January 14, 2024
Lectionary Readings:1 Sm 3:3b-10. 19; Ps. 40, 2. 4. 7-10;1 Cor 6:13-15. 17-20; Jn 1:35-42
Theme: “God’s call and our response“
|The readings tell us about God’s calls at different times in our salvation history – from the time before there were kings of Israel, to the time of the beginning of Jesus’ ministry and to the time of the first Christian churches as in Corinth. Altogether, they tell us of God’s initiative to make personal connection with the people, again and again. They also tell us of people who have acted as the facilitator between the caller and the called.
In the Gospel’s story of Jesus’ call of the first disciples, Andrew and another disciple of John followed Jesus after they heard John say, “Behold, the Lamb of God.” (Jn 1:36) and Simon Peter went to Jesus after he was told Jesus was the Messiah. The first two disciples and Simon Peter found and followed Jesus after someone pointed to them who Jesus is – the Lamb of God and the Messiah.
The Lamb of God is an important faith concept underscoring the Israelites’ belief in the Pesach. In the Hebrew Scriptures, the Israelites had to put the blood of the lamb as special sign on their doorsposts for the angel of death to skip or pass over their homes (Exo 12:13-28). John had told his disciples, Jesus is the ultimate Lamb of God who symbolically not only covered the sins of Israelite household but took away the sin of the entire world (Jn 1:29). On the other hand, the coming of the Messiah – the Christ or the “Anointed,” who is to free Israel from oppression among other things, has been most awaited.
The response of Andrew to Jesus’ call, “Come, and you will see.” (Jn 1:29) includes: to go with Jesus, stay with him, proclaim Jesus as the Messiah he has found and to bring others (his brother Simon Peter) to Jesus (Jn 1:39-42).
In the First Reading, we learn that the young Samuel answered God on the fourth time he was called with this popular verse, “Speak, for your servant is listening.” (1 Sam 3:10). He replied only after he was told by Eli, the priest, that it was God who had called him. His response as taught by Eli tells us that the willingness to listen as a “servant” is most important to truly hear.
In the Second Reading, we learn of Paul’s call to be holy by avoiding sin and saying no to immorality. He taught our “bodies are members of Christ” and that the “body is a temple of the Holy Spirit.” Paul said that the call from God is for believers to be one Spirit with the Lord. From Paul’s exhortation, we can hear God’s call to live upright lives and with a clean body – one that is free from sin and immorality and respected as a temple that gives glory to God, a worthy member of the body of Christ.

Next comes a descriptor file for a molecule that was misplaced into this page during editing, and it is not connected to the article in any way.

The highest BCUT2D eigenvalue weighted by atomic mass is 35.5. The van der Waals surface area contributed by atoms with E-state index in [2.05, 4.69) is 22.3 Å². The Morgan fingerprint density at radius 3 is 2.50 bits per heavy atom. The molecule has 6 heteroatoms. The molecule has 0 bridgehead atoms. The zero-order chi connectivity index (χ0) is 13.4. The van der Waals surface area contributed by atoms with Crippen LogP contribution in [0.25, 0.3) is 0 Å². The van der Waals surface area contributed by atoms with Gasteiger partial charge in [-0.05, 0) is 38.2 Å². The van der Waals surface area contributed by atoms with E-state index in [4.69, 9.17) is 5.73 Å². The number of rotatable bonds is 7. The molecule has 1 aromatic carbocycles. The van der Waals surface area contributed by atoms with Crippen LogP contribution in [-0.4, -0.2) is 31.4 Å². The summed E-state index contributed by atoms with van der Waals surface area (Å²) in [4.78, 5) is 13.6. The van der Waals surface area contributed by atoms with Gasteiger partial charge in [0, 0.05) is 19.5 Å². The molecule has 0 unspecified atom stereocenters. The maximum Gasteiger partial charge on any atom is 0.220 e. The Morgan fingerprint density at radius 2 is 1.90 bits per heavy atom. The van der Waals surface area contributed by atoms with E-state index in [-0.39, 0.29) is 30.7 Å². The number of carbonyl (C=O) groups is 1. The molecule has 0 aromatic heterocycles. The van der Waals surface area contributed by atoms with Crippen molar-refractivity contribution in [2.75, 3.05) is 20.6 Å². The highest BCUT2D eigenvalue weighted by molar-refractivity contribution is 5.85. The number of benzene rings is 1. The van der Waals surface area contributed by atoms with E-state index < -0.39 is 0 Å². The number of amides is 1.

In all, we can see that God initiates the first call. As stated in the Parable of the Wedding Banquet (Matt 22:14), many are called but few are chosen. Not everyone can be Samuel, Andrew and Paul who got personal calls from God and were able to respond to his call very well.
But in a sense, we can call a friend and have an Eli, a John, an Andrew or a Paul who can teach us about God and lead us to God. Moreover, we can be like them. By being willing to listen and find God’s voice in our life, by seeking people and the church that can tell us more about God, by sharing our faith and witnessing through honest and upright lives, we too can hear the message to give glory to God and honor Jesus as our savior. We can be a version of both the called and the caller to others.
For Reflection and Discussion: 1. Have you experienced a call you believe is from God? If yes, what have you done in response to the call? 2. What are ways you can do to bring others to God?
Bibliography: Moloney, Sacra Pagina Series: The Gospel of John (Minnesota: 1998); Vargas, Word and Witness: An Introduction to the Gospel of John (Philippines: 2013)
This week’s Sunday Liturgy Commentary was prepared by
Minerva Generalao, Bat Kol Alumna July 2014 and July 2013